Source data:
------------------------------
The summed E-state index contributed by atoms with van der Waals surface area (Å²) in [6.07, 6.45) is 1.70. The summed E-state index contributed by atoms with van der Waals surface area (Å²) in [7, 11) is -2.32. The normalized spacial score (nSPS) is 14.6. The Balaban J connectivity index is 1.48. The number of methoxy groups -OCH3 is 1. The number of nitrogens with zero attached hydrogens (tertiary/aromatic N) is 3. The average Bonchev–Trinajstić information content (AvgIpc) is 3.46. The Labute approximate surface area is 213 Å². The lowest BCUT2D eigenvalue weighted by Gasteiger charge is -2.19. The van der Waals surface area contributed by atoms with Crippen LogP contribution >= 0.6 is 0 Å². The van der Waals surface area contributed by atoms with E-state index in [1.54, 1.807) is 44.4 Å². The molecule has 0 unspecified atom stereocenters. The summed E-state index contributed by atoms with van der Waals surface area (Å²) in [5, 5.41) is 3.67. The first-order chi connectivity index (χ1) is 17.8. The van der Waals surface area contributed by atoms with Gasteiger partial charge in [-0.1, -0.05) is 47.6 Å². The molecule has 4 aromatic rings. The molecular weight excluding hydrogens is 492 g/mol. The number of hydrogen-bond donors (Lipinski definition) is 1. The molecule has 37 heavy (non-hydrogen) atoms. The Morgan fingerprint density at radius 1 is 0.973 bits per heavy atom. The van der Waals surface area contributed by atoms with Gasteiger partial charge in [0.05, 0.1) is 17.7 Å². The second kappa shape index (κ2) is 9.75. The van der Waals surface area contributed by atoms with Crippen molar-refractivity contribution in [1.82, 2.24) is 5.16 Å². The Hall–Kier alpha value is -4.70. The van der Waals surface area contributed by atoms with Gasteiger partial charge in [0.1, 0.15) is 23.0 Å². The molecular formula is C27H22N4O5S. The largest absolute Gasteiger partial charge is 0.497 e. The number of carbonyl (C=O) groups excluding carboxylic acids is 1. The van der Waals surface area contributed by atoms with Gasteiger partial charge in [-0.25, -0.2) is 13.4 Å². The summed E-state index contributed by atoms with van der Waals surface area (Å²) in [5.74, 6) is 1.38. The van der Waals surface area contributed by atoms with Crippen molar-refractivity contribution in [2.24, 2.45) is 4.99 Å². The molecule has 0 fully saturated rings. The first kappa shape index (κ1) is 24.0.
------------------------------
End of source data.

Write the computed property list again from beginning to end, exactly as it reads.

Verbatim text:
The summed E-state index contributed by atoms with van der Waals surface area (Å²) in [6.07, 6.45) is 1.70. The summed E-state index contributed by atoms with van der Waals surface area (Å²) in [7, 11) is -2.32. The normalized spacial score (nSPS) is 14.6. The Balaban J connectivity index is 1.48. The number of methoxy groups -OCH3 is 1. The number of nitrogens with zero attached hydrogens (tertiary/aromatic N) is 3. The average Bonchev–Trinajstić information content (AvgIpc) is 3.46. The Labute approximate surface area is 213 Å². The lowest BCUT2D eigenvalue weighted by Gasteiger charge is -2.19. The van der Waals surface area contributed by atoms with Crippen LogP contribution >= 0.6 is 0 Å². The van der Waals surface area contributed by atoms with E-state index in [1.54, 1.807) is 44.4 Å². The molecule has 0 unspecified atom stereocenters. The summed E-state index contributed by atoms with van der Waals surface area (Å²) in [5, 5.41) is 3.67. The first-order chi connectivity index (χ1) is 17.8. The van der Waals surface area contributed by atoms with Gasteiger partial charge in [-0.1, -0.05) is 47.6 Å². The molecule has 4 aromatic rings. The molecular weight excluding hydrogens is 492 g/mol. The number of hydrogen-bond donors (Lipinski definition) is 1. The molecule has 37 heavy (non-hydrogen) atoms. The Morgan fingerprint density at radius 1 is 0.973 bits per heavy atom. The van der Waals surface area contributed by atoms with Gasteiger partial charge in [0.05, 0.1) is 17.7 Å². The second kappa shape index (κ2) is 9.75. The van der Waals surface area contributed by atoms with Crippen molar-refractivity contribution in [1.82, 2.24) is 5.16 Å². The Hall–Kier alpha value is -4.70. The van der Waals surface area contributed by atoms with Gasteiger partial charge in [0.1, 0.15) is 23.0 Å². The molecular formula is C27H22N4O5S. The largest absolute Gasteiger partial charge is 0.497 e. The number of carbonyl (C=O) groups excluding carboxylic acids is 1. The van der Waals surface area contributed by atoms with Gasteiger partial charge in [-0.25, -0.2) is 13.4 Å². The summed E-state index contributed by atoms with van der Waals surface area (Å²) in [5.74, 6) is 1.38. The van der Waals surface area contributed by atoms with Crippen molar-refractivity contribution in [2.24, 2.45) is 4.99 Å². The molecule has 0 fully saturated rings. The first kappa shape index (κ1) is 24.0.